|January 22, 1999||Volume 6, Number 9|
Pension consultant to present her recommendations on the disposition of the Academic Pension Plan
Retirees express dissatisfaction with the contraints they say the actuarial evaluation has put on the consultant's recommendations.
Wednesday, January 27, promises to be an important day for all those with a stake in the University's Academic Pension Plan (APP).
On that day, at 4 p.m. in Place Riel Theatre, Professor Eileen Gillese, dean of Law at the University of Western Ontario, will present the recommendations she has produced for the Joint Committee on Pension Reform concerning how the APP's assets (which exceed $518 million) and surplus (which exceeds $19 million) should be allocated.
Having received substantial input of data and perspective from each of the interested parties - the University, the Faculty Association, retirees, members who cashed out of the APP after 1993, and ASPA and various out-of scope members - following the signing of an MOA on pension reform by the University and the Faculty Association last February, Dr. Gillese produced a draft report in December.
An Alberta-born lawyer who studied law at Oxford on a Rhodes Scholarship, Gillese has been teaching the only course in Canadian law devoted exclusively to the law of pensions. She has published widely; served on, and chaired, the Pension Commission of Ontario; overseen the adjudication of hundreds of pension disputes; and is much sought as a speaker, arbitrator, and consultant in pension matters.
Her final report to the Joint Committee, dated December 18, 1998, succeeds further discussions with all parties' legal and actuarial counsel and with David Wild, the province's superintendent of pensions, in Regina.
So on January 27, Gillese will present her recommendations on the splitting of the Academic Pension Plan (APP) into two separate plans (with identical rules) as a prior step to amending the "New Pension Plan" to establish a separate money-purchase plan, and she will field questions on them. Wild will also be present to answer questions.
In her executive summary of the report, which was included with a letter from the Joint Committee to all APP stakeholders mailed January 15, Gillese urges readers to keep in mind that none of the nine recommendations is to be considered in isolation.
"All of the issues, and therefore the recommendations, are interrelated. To ensure that all parties have been fairly and equitably treated, consideration of the overall effects of adoption of these recommendations as a whole is required."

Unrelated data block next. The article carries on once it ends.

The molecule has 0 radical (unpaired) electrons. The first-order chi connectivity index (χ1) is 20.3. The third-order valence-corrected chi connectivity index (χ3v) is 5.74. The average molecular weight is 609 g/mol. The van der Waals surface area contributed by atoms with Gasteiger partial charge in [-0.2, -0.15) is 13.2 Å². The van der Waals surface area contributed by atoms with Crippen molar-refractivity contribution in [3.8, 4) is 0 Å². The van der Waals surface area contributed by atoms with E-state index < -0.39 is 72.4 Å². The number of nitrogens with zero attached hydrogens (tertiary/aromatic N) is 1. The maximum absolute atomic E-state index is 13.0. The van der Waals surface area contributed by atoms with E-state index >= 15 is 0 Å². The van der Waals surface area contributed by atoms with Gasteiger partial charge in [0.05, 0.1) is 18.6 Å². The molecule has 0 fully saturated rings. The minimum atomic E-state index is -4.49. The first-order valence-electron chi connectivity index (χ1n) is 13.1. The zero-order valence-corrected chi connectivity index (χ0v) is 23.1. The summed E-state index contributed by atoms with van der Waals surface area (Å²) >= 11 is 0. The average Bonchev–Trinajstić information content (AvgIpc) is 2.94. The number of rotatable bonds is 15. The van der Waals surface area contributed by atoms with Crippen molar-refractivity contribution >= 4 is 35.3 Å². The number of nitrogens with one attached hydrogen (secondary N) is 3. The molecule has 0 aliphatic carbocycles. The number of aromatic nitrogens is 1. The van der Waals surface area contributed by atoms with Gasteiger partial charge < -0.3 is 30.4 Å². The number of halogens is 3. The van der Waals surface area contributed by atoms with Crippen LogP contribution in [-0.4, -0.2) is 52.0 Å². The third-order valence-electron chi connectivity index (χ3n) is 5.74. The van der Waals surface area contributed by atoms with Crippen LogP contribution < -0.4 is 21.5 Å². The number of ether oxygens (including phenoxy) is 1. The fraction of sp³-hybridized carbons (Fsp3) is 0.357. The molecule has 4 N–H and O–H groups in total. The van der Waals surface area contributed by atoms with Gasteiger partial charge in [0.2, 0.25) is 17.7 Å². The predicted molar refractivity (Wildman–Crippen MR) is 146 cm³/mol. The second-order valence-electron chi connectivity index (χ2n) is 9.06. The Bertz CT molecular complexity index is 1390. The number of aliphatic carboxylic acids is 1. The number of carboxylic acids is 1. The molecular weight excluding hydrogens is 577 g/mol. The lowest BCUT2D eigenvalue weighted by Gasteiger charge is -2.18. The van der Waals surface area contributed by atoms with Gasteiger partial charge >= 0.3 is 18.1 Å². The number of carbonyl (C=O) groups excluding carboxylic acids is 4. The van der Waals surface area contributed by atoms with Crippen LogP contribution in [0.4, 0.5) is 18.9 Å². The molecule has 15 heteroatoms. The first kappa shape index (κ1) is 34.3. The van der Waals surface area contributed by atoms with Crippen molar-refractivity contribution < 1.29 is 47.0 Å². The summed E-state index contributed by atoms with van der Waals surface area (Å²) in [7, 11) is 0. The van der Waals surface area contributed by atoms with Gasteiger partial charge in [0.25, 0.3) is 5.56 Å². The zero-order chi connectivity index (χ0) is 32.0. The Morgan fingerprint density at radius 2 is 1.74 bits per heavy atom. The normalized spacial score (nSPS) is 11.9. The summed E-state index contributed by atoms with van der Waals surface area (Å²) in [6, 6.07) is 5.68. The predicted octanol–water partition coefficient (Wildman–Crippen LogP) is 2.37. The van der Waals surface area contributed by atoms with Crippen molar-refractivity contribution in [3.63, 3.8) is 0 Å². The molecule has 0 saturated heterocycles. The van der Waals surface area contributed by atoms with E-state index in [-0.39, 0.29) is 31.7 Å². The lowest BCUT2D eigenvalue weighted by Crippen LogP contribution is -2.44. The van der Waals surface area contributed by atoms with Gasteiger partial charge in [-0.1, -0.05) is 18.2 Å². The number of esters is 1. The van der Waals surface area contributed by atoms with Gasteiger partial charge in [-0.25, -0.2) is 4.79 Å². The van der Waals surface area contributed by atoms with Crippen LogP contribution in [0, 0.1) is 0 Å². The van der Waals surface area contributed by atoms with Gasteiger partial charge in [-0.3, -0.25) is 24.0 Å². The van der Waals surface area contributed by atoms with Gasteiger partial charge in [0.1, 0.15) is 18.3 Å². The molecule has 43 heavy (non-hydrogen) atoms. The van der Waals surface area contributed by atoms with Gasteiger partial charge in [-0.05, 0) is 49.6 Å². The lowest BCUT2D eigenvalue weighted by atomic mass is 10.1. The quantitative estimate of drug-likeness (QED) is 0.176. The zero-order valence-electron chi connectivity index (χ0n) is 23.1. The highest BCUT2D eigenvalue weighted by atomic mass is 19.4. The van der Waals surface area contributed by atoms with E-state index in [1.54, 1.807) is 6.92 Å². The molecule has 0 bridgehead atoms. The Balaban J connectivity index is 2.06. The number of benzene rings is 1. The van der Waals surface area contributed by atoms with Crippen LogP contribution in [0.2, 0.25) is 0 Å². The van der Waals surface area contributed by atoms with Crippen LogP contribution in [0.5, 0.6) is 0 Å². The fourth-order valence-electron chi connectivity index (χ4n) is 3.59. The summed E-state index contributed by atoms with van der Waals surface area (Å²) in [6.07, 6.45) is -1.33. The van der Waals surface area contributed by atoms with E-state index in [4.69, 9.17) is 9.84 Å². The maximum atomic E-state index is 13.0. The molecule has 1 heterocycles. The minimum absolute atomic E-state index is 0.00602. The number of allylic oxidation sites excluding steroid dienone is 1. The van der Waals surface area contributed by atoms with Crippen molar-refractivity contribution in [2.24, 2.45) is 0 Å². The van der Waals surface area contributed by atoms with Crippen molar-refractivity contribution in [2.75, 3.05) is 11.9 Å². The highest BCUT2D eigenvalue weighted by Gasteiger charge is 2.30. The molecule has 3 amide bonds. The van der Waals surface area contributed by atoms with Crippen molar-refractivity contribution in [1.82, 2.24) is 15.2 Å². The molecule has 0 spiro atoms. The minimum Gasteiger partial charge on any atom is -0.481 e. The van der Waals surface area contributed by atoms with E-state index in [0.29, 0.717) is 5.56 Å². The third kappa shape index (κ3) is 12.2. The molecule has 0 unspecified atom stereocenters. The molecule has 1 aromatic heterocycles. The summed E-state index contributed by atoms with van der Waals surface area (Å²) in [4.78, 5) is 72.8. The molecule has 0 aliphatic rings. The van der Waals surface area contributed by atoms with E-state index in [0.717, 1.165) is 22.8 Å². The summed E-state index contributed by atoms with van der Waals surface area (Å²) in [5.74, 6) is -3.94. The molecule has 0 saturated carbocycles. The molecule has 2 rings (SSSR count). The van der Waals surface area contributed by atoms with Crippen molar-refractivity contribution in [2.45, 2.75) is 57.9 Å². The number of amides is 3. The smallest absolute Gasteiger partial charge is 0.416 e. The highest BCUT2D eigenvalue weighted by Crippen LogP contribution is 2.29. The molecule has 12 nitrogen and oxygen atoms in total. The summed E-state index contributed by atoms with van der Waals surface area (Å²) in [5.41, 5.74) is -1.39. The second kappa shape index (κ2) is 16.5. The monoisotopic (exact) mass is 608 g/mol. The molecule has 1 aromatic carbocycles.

The recommendations touch on questions pertaining to valuation date of the Pension's assets, interest rate assumption, contingency reserve, reserve for difference between future contribution and future benefit accrual values, the P-55 Amendment (on the 1% hold-back), the P-63 Amendment (on the removal of the 1% hold-back for contributions made before December 31, 1981), implications of marital breakdown, reserve for future interest, and indexation.
The recommendations she presents are based, she says, "on the view that it is necessary to ensure a fair and equitable distribution to all parties...." She goes on to note that "they are, of course, constrained by the law...governing the splitting of a pension plan, by the Plan provisions including all valid amendments thereto, and by the Memorandum of Agreement."
Following Gillese's presentation on January 27, the Joint Committee - co-chaired by Professor Peter Dooley, USFA, and Vice-president Tony Whitworth - will, with an eye to Gillese's recommendations, negotiate the terms for dividing the assets and liabilities of the current Plan. These terms must receive final approval by the Board of Governors and the Faculty Association.
Commenting on the recommendations, Dr. Whitworth says that Dr. Gillese "has summarized the views of the different parties very well."
And he adds: "The report should help us move to a speedy resolution of the outstanding issues."
ASPA spokesman Syl Gaudet says he's pleased with the recommendations.
"When we look at the issues that were there and the position we took on them, we came out pretty good. ASPA went in looking to adopt a middle ground and that's where [the recommendations] came out."
The response of the pensioners, however, is not so sanguine.
Professor Doug Knott has no quarrel with Gillese's recommendations, but he says the actuarial evaluation for the splitting of the Plan doesn't implement the recommendations she made.
Part of the reason for that, he says, is that "to a considerable extent, the February 1998 memorandum of agreement [between the University and the Faculty Association] sets out what the results are going to be. In other words, the consultant was constrained. Her recommendations say one thing, but she was then constrained by the MOA in carrying out these recommendations."
Because of the way the actuarial evaluation has been done, he says, the active members are slated to receive $30 million more than is required to remove the 1% interest rate hold-back, while the pensioners receive $10 million less than is required to pay for future indexation.
"So that's the kind of contrast I'm talking about. The recommendations are fine - you give the retirees indexation and the active members get their 1% holdback - but then the money that the actuarial valuation provides is $30 million more for the active members but $10 million less for the pensioners."
Knott says he hopes that the Joint Committee will reconsider the recommendations and produce what, from the pensioners' point of view, will be a fairer outcome. "That's all we want - a fair and equitable split of the pension."
Professor Peter Dooley , co-chair of the Joint Committee, declined to comment on the report, noting that he wants the Association members to hear about it from the USFA executive first.
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